Dandy Lion: The Black Dandy and Street Style

WHILE RIFFLING THROUGH snapshots with her great-uncle Robert a few years ago, the curator Shantrelle P. Lewis realized that she had never once seen him dressed casually. In the introduction to Dandy Lion, she writes that the sartorial resolve of the men in her family inspired the book’s project, which began as an exhibition at the Museum of Contemporary Photography in Chicago in 2015. Lewis defines the black dandy as “a gentleman who intentionally appropriates classical European fashion, but with an African diasporan aesthetic and sensibility.” The book collects old and new photographs of individuals of African descent in West and South Africa, Europe, the US, and the Caribbean. Four thematic sections identify black dandyism’s global origins and essential players—public personalities, designers, and photographers—from Jamaican “rude boys” of the 1960s to Street Etiquette, the Bronx-born website (and now creative agency) founded in 2008, to style icons such as singer Leon Bridges, Southern drag performer Missy “Mystikal” Jackson, and basketball star Amar’e Stoudemire. The portraits—some as brilliantly colorful as a Kehinde Wiley painting—traverse the formalism of Irving Penn and Richard Avedon and the humor and pliancy of Malick Sidibé, while also referencing style blogs and Instagram posts. As the black dandy acclimates to Eurocentric standards of taste and respectability, he also complicates them; he reveals the subversive potential appropriation has when, for once, what’s being annexed is the cultural output of the ruling classes. Dandy Lion is also a book about pleasure; delight and celebration are palpable in each image. With this exuberance, Lewis ably avoids the too-common tendency to “reduce aesthetics, style, and the dynamic struggle over identity to a set of coping mechanisms,” as Robin D. G. Kelley indelibly put it. Lewis does not, however, overlook the fact that self-presentation can have momentous repercussions, pointing out the pivotal role of clothing in the murders of Trayvon Martin and Michael Brown. Lewis places the dandy at the intersection of culture, diaspora, and power; she centers style as a critical consequence of how race, class, and gender are projected and perceived.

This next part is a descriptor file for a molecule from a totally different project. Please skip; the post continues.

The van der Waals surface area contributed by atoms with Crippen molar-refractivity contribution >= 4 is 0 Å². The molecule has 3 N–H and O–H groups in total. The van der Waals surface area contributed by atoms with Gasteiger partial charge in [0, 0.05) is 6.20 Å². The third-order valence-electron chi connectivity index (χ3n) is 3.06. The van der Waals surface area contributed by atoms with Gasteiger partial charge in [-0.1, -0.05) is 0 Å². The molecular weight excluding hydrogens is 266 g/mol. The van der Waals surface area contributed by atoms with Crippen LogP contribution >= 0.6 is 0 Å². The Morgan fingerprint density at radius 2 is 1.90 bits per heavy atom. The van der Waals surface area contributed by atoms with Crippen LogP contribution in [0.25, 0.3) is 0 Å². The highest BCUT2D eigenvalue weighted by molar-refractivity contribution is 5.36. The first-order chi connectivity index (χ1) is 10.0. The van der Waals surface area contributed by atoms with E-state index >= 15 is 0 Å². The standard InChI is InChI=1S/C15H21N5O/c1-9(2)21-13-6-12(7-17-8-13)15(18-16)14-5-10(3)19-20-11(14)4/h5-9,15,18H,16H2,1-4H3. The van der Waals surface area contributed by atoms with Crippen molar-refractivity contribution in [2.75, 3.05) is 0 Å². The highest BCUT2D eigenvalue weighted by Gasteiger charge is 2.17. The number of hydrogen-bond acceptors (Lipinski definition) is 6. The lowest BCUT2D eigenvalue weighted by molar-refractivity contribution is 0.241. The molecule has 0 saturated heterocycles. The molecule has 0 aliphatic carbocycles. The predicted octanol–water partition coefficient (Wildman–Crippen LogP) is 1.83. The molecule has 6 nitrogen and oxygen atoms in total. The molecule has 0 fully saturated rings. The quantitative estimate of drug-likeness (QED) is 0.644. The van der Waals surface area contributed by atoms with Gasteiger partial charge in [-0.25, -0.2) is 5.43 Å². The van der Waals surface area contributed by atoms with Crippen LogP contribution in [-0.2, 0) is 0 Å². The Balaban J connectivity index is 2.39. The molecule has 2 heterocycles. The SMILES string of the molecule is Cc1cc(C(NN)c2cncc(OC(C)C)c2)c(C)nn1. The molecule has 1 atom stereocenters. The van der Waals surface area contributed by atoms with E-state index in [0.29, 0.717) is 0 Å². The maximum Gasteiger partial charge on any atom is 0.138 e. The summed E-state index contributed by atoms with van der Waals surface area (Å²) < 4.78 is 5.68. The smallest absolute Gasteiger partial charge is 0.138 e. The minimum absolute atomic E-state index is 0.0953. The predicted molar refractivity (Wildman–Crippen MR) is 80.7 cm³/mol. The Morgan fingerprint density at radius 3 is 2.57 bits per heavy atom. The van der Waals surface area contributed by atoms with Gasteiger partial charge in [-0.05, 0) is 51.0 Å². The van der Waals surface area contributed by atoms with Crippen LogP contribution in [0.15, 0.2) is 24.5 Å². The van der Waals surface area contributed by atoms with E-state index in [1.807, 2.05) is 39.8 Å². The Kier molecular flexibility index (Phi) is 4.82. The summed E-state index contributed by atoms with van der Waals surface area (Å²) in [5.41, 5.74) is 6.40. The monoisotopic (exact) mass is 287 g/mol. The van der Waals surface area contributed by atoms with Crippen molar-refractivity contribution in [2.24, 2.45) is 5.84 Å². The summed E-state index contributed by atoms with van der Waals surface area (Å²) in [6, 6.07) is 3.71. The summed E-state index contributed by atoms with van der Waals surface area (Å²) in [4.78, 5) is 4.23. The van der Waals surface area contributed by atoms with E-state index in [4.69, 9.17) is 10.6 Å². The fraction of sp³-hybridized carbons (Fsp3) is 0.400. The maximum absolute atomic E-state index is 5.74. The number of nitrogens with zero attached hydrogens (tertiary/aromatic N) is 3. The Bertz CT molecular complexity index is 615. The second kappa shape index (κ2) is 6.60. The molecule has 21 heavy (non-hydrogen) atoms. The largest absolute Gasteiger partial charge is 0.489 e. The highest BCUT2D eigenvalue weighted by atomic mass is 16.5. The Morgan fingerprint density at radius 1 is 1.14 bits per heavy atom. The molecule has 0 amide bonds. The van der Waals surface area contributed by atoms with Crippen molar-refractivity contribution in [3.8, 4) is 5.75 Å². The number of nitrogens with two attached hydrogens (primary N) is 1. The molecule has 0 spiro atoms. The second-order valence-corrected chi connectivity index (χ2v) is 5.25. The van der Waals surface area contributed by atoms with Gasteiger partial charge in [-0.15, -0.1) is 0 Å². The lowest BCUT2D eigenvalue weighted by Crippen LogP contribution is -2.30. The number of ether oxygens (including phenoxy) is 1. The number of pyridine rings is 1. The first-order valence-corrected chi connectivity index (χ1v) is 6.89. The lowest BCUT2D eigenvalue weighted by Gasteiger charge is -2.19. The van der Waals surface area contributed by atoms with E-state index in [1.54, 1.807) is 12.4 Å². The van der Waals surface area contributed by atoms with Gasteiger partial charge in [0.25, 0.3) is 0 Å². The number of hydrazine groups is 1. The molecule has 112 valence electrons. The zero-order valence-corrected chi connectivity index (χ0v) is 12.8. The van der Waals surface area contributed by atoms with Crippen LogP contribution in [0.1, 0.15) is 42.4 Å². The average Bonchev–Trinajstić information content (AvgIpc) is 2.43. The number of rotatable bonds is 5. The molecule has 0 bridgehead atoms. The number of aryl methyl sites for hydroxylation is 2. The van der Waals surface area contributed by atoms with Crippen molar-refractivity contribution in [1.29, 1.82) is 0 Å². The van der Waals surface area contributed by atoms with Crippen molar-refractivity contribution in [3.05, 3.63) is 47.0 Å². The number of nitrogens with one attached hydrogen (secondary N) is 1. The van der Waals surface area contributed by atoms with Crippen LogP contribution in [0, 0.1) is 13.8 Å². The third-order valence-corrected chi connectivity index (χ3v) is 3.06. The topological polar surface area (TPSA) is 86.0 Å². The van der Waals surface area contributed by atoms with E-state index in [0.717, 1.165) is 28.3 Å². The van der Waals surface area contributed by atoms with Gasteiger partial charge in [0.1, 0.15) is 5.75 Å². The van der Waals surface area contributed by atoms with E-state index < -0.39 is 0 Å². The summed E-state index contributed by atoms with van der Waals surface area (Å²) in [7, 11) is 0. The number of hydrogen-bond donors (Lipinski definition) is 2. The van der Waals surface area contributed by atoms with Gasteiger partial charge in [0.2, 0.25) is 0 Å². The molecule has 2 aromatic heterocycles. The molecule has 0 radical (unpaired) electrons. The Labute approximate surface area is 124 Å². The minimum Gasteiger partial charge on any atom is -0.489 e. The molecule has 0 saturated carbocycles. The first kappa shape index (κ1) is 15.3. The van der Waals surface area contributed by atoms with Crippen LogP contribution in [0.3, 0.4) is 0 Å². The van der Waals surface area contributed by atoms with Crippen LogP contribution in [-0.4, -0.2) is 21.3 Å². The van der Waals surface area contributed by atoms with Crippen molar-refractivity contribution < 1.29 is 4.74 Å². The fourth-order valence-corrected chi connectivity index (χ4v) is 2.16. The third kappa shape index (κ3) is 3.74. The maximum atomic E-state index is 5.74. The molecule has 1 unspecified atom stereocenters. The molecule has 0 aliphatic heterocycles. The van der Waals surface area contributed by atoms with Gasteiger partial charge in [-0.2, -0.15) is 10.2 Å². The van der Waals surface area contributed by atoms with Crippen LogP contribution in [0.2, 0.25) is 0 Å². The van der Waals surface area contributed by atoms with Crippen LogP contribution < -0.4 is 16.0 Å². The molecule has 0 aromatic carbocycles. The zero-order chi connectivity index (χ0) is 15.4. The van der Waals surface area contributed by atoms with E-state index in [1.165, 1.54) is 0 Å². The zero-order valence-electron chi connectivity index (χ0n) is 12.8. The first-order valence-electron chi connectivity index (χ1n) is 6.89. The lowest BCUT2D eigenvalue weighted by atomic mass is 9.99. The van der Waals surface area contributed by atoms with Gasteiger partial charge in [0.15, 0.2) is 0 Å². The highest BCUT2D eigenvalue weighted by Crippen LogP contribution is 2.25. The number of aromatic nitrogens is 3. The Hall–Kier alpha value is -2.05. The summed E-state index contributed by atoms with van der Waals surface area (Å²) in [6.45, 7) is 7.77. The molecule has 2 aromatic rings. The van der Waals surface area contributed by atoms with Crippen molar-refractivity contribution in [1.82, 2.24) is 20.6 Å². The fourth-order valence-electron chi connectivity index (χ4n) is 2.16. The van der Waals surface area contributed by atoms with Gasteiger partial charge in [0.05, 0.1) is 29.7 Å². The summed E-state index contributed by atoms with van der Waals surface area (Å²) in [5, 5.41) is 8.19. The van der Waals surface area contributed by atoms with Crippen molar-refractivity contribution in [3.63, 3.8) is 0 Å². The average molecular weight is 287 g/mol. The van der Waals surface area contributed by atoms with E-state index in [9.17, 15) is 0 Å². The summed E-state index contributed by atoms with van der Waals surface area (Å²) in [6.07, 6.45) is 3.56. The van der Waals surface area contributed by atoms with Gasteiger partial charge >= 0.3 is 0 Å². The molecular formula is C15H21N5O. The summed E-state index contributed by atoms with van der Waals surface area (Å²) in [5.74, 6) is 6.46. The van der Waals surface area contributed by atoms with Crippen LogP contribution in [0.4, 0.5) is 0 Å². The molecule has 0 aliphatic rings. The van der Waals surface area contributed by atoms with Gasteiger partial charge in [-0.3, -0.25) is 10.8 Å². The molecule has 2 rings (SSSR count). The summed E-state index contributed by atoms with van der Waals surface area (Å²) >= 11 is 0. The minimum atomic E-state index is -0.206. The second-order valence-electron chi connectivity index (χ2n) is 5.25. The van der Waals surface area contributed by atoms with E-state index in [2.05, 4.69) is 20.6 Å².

Marc Shoul, Adolphus, Soweto, South Africa, 2007, ink-jet print, 39 3/8 × 39 3/8".